Family Based Immigration for Unmarried Sons and Daughters of U.S. Citizens
This category is for unmarried sons and daughters of a U.S. citizen who are over the age of 21 years or older. Unmarried includes individuals who were never married, divorced, and widowed. The parent, who is a U.S. citizen, may petition their unmarried adult sons and daughters for green cards under this preference category although they no longer qualify as immediate family members of the U.S. citizen parents for the reason that they are not children anymore or they are not below 21 years of age anymore.
There are 23,400 annual visas assigned to this category plus any unused visa by the fourth preference category. There is a waiting list for this category because of this limit. The unmarried sons and daughters of the U.S. citizens from most countries should expect to wait for about seven years after filing the first petition. While, those from the Philippines, Mexico, Dominican Republic, China, and India may have to wait much longer.
The age and marital status of your children are important factors in the immigration process. For immigration purposes, a “Child” is defined as being unmarried and under 21 years of age, while “a son or daughter” is defined as being married and/ or 21 years of age or over.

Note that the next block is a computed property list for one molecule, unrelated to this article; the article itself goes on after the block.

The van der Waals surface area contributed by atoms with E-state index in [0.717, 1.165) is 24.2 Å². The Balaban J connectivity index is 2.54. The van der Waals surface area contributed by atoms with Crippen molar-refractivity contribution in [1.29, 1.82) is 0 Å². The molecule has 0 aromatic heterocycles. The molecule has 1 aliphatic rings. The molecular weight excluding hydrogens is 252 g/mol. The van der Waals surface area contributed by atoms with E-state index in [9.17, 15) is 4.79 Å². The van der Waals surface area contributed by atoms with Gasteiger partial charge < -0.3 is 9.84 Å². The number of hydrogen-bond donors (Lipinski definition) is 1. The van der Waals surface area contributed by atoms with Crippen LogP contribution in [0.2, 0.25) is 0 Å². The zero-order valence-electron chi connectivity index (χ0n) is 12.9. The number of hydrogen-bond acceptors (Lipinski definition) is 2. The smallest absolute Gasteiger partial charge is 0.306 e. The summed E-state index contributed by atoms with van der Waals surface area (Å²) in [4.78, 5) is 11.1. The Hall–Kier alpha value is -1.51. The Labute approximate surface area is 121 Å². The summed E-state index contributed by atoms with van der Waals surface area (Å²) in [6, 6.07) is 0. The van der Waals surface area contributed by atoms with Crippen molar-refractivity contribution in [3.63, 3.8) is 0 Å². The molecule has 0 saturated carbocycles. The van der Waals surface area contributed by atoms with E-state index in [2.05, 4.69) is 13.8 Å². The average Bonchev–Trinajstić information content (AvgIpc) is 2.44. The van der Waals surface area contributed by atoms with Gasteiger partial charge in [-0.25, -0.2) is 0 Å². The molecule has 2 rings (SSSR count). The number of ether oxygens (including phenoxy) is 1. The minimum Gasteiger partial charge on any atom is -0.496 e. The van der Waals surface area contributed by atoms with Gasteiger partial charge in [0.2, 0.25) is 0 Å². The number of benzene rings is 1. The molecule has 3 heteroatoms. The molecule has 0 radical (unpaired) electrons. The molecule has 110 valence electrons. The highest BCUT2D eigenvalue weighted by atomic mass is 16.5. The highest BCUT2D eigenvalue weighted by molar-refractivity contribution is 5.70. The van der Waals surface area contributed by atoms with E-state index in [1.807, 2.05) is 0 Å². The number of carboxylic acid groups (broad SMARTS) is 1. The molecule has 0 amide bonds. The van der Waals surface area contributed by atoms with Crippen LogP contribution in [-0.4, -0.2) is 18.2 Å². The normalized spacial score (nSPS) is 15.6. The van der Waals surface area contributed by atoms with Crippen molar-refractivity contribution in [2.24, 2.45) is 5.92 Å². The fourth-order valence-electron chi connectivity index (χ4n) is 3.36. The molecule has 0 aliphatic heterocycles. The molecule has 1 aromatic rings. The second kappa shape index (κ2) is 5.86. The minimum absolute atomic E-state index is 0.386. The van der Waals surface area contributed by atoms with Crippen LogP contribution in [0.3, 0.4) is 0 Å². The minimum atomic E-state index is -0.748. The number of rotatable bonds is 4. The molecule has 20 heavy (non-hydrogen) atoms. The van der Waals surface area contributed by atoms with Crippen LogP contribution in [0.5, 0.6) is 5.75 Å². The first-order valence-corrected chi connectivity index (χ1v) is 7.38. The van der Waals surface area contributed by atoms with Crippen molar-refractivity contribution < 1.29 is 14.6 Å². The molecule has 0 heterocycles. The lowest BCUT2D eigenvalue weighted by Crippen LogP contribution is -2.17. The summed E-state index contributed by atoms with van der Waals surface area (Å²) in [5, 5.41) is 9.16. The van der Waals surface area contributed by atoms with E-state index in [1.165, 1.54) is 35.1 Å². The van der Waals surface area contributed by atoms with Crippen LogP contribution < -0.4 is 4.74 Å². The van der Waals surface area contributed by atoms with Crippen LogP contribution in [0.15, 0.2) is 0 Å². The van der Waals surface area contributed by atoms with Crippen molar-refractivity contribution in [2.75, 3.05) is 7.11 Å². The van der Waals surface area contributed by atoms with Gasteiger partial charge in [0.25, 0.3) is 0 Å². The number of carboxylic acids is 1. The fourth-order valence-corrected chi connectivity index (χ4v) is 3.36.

The spouse and children (below 21 years of age and not married) of the unmarried son or daughter of a U.S. citizen are qualified to obtain derivative permanent resident status (green card) when their son or daughter obtains their green card. They may also accompany the son or daughter and remain in the United States.
There are two steps for this application process.
The U.S. citizen parent must petition for his or her unmarried adult son or daughter. Once again, being unmarried means individuals who were never married, divorced, or widowed. Upon filing of the petition, the U.S. Citizenship and Immigration Services(“USCIS”) will issue a priority date. Once the priority date has been reached, informing that a visa is available for this category, the son and daughter, together with their immediate family, may proceed as follows.
If the son or daughter is in the United States legally, then they may apply for permanent residency. This is done by first filing Form I-130, Petition for Alien Relative (signed with proper fee). You as the petitioner must include evidence of your U.S. citizenship in the form of a U.S. birth certificate, U.S. passport, Consular Report of Birth Abroad, naturalization certificate, or Certificate of Citizenship. A copy of a birth certificate showing the parent-son/daughter relationship is also required. Because it is highly unlikely that the adult son or daughter would be in current lawful status in the United States, most of these types of cases go through consular processing abroad at a U.S. Embassy or Consulate.
To find out more about the procedural steps involved and an estimate of fees, call or email us today for your free in-depth consultation!